My research has always trodden the classical realms of General Relativity. As a result, my knowledge of advanced quantum field theories is shaky to say the least. Not that i wasn’t interested in foundational questions or in the quest for unification, or that i didn’t read something about those issues. Now i’d like to learn a bit more.
I’ve always found the fixed-background approach taken by QFT and (to my limited knowledge) String theory at odds with General Relativity’s spirit. In my opinion, gravitation is not just another force to be quantized, but rather a description of the background were other forces live in geometrical terms. If anything is to be quantized to obtain quantum gravity, it’s geometry. And since we seem to live in a world where every relevant quantity is discrete, the idea of a granular structure of space-time itself is, to me, all but natural. Although i read (without really understanding) that String theory predicts a quantized, relational space-time, the repeated affirmations of people like Witten about our not yet (?) understanding M-theory, together with the dismal multiverse speculations i’ve read recently (Lee Smolin explains exactly how i feel about it), have turned my attention, again, to Loop Quantum Gravity as an appealing subject of study. These days, i’ve been skimming several introductory and review articles, including the delicious Quantum Gravity Seminar by John Baez, and Smolin’s PI Course. The latter will be specially useful when my copy of Rovelli’s Quantum Gravity arrives in a couple of weeks, which will be about time to start studying LQG seriously, most probably guided by Christine Dantas’ excellent reading list on the subject.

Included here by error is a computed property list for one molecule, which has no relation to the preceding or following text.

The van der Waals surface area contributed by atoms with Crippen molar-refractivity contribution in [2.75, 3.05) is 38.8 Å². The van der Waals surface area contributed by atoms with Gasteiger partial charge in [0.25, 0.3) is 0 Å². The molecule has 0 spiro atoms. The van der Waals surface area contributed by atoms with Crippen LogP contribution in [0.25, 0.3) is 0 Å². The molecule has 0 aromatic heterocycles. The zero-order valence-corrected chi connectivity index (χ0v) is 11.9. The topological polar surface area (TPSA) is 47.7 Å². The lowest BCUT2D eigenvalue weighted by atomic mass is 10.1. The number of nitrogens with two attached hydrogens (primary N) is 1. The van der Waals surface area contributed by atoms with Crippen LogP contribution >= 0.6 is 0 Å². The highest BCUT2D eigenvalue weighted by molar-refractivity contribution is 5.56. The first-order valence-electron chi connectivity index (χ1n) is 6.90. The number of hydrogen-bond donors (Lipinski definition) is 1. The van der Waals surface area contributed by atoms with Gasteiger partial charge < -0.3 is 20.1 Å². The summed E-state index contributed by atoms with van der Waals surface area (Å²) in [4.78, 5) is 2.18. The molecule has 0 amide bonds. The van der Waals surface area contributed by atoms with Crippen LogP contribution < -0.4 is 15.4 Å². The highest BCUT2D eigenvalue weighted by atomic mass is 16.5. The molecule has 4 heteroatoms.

In the meantime, i plan to end Roger Penrose’s The Road to Reality, which i’m sure i don’t need to review for you. In my case, this amazing book is being an excellent way of reviewing and relearning a lot of stuff i was supposed to know from the old times, and then discovering a lot of new things. I respect Penrose opinions immensely, and after seeing these recent lectures (half-way the page), i’m specially curious about his critiques of both String theory and Loop Quantum Gravity.